I’m generally skeptical of measures of confidence in predicting future economic conditions, but the recent rebound of the National Association of Home Builders’ housing market index (HMI) can’t be discounted too much. Now at 46, the HMI indicates that more homebuilders see conditions as bad than as good, but that’s almost beside the point.
Take a look at the graph below, and note the following:
- America is growing, but new household creation has lagged during the recession and slow recovery.
- We built dramatically too many new houses in the early part of this decade (see how the blue line rises dramatically above the red).
- Now that we’ve worked through some of the excess inventory and now that household creation has apparently picked up, there’s demand for new units again.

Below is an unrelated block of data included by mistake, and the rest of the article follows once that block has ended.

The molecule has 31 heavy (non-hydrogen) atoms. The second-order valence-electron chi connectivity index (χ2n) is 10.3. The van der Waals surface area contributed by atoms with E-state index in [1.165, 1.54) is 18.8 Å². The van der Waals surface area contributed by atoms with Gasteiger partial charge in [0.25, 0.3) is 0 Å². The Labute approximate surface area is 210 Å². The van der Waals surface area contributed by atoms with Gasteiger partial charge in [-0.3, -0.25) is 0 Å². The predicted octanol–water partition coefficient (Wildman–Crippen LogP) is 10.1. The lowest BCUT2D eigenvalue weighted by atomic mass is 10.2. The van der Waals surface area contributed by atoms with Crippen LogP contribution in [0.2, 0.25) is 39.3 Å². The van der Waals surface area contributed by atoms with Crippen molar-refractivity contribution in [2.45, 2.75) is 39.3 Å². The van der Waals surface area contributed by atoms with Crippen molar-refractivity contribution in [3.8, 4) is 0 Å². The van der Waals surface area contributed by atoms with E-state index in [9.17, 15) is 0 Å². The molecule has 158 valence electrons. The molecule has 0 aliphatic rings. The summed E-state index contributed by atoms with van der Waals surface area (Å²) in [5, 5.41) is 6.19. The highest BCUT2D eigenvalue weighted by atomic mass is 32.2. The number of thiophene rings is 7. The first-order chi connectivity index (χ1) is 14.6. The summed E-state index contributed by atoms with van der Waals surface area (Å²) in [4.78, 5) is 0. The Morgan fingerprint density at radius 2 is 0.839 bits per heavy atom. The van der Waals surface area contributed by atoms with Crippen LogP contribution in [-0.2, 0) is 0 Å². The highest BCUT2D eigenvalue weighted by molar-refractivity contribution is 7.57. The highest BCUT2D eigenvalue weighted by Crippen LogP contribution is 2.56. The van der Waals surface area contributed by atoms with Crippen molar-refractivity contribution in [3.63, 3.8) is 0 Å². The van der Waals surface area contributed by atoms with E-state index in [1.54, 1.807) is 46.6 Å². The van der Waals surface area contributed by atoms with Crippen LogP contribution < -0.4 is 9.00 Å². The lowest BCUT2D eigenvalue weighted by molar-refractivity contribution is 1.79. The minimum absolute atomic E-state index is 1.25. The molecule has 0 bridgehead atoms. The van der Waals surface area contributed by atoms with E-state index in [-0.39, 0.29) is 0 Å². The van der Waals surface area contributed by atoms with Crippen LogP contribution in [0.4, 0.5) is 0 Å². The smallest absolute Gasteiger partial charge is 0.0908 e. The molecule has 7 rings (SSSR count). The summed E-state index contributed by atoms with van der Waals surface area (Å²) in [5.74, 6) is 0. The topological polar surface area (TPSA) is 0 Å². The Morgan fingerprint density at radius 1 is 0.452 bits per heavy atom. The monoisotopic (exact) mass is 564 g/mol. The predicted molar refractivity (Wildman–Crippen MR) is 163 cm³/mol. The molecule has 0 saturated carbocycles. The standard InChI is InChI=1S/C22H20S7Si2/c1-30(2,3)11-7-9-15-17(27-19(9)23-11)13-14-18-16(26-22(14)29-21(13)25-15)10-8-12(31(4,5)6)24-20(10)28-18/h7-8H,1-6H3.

- New residential construction contributes far more to GDP than sales of existing homes.
- There’s a small lag between the HMI and new SF starts, so the current spike almost certainly will translate into a significant uptick in construction.
- The incredibly low level of new construction has been one of the key reasons for the weakness of the recovery, but we could see a dramatic increase in activity next year and an increase the following year too — I’d guess we’re bound for something like 1.0 to 1.1 million new homes per year by 2015.
That graph is from Calculated Risk, which has much more in this post.